Among Russian soldiers and many Chechen residents in Argun, the prospect of further combat created a sullen mood. Soldiers who would have been confidently discussing the imminent fall of Grozny a few weeks ago now ponder survival in the treacherous Chechen night.

The main rebel attack on Argun began on Monday at 9 a.m. and lasted 12 hours. Guerrillas surrounded several points where Russians were concentrated: the railroad station, a police motor pool, another auto service garage and an administration building. Estimates for the number of rebels varied from 150 to 600.

At the railroad station, "they shot from all directions," said Capt. Palukh, a military police officer in charge there. "They yelled at us to surrender. They said they would give us free transportation to Moscow." Four of his troops died in the assault.

Ruslan Asmandirov, a soldier at the motor pool, described sniper fire from a nearby school. "They just drove up, and when it was over, they drove away," he said.

Fighting eased Tuesday, and on Wednesday Russian military police swept the town for stragglers.

The ease with which the rebels entered Argun gave rise to Russian suspicions that they were assisted by civilians. Certainly, the soldiers said, no one tipped the Russians off to an impending attack.

The Russians are nominally allied with a local militia in Argun--clans as well as prominent or wealthy Chechens usually possess private armies. But such is the level of mistrust that the Russians collected their allies' rifles and machine guns, leaving them only pistols to defend themselves. "They said they were only taking the arms to register them. But that was weeks ago, and I haven't seen my automatic since," said Ayub, a young Chechen who aspires to learn German and emigrate.

Argun is an industrial town once inhabited by 30,000 people. It sits along the main highway east from Grozny on a plain between the Terek River and the foothills of the towering Caucasus mountain range and was a frequent battleground during the last war. Most industry was destroyed. Empty grain elevators are defaced by bullet holes and grenade blasts. Metalworks and electronics factories have been turned into skeletal, charred ruins.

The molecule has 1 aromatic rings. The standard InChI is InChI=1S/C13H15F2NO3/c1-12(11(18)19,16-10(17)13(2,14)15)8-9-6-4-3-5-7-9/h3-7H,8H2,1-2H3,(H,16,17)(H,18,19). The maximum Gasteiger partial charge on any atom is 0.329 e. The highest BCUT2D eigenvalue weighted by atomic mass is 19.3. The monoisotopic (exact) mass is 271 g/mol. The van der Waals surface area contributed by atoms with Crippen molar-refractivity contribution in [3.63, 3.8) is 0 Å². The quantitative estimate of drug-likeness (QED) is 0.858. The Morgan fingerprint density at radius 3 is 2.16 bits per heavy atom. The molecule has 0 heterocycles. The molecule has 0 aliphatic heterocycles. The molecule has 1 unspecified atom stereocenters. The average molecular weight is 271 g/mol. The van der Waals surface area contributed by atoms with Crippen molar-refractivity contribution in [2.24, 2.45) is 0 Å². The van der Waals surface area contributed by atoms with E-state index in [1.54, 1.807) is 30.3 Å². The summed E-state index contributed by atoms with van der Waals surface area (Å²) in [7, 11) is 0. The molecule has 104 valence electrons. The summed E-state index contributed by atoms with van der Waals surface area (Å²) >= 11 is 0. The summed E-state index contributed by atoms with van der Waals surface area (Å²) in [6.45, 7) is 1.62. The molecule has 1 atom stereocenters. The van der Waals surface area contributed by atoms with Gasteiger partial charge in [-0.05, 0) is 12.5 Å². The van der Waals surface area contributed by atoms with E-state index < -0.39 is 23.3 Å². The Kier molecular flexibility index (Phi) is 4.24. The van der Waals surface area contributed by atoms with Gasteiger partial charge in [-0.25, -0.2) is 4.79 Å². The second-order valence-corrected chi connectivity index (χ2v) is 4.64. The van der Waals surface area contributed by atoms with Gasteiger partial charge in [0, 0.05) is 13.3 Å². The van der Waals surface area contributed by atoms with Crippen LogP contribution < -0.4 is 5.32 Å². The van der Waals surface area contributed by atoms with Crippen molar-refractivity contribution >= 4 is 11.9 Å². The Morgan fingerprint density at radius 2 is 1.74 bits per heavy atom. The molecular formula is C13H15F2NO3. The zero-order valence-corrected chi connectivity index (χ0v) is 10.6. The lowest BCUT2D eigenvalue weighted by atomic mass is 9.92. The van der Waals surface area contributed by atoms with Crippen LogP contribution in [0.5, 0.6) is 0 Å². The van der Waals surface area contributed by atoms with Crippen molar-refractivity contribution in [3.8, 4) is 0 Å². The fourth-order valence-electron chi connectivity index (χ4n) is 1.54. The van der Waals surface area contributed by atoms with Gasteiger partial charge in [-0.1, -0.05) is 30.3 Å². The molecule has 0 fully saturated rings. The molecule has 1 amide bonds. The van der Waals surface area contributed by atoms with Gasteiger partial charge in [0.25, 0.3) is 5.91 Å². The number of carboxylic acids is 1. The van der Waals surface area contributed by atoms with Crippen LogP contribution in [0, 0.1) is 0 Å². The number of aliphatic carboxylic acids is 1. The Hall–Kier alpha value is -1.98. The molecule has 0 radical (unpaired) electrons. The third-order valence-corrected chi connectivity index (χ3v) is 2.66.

Residents say that after the last war, Argun became a crossroads for smugglers. Their talents help guerrillas move among the back roads and ditches.

"No one has ever really controlled Argun, and no one will. To think otherwise is a fantasy," remarked Saidpudin Khamedov, an engineer who was loitering in the yard of a hospital. Only the trauma ward was functioning. The laboratory wing was hit by Russian shells during the recent fighting.

Many civilians say they are trapped between suspicious Russians and disruptive guerrillas. In particular, the presence of Islamic extremists among the fighters upsets Chechens whose brand of Islam is a blend of Muslim and local customs. They claim, along with the Russians, that many Islamic fighters are mercenaries from abroad. "They don't even speak Russian, much less Chechen," said Leza Vachigayev, who works at a tiny drug dispensary.

Downtown, where Moscow's representative to Chechnya, Nikolai Koshman, was giving residents a pep talk, women berated him for the artillery barrage that drove the rebels out. "Kill the terrorists, not us," they shouted.

The Russian soldiers looked on impassively. "These women show up every time we have visitors," one murmured. "Who can tell the terrorists from anyone else? I can't."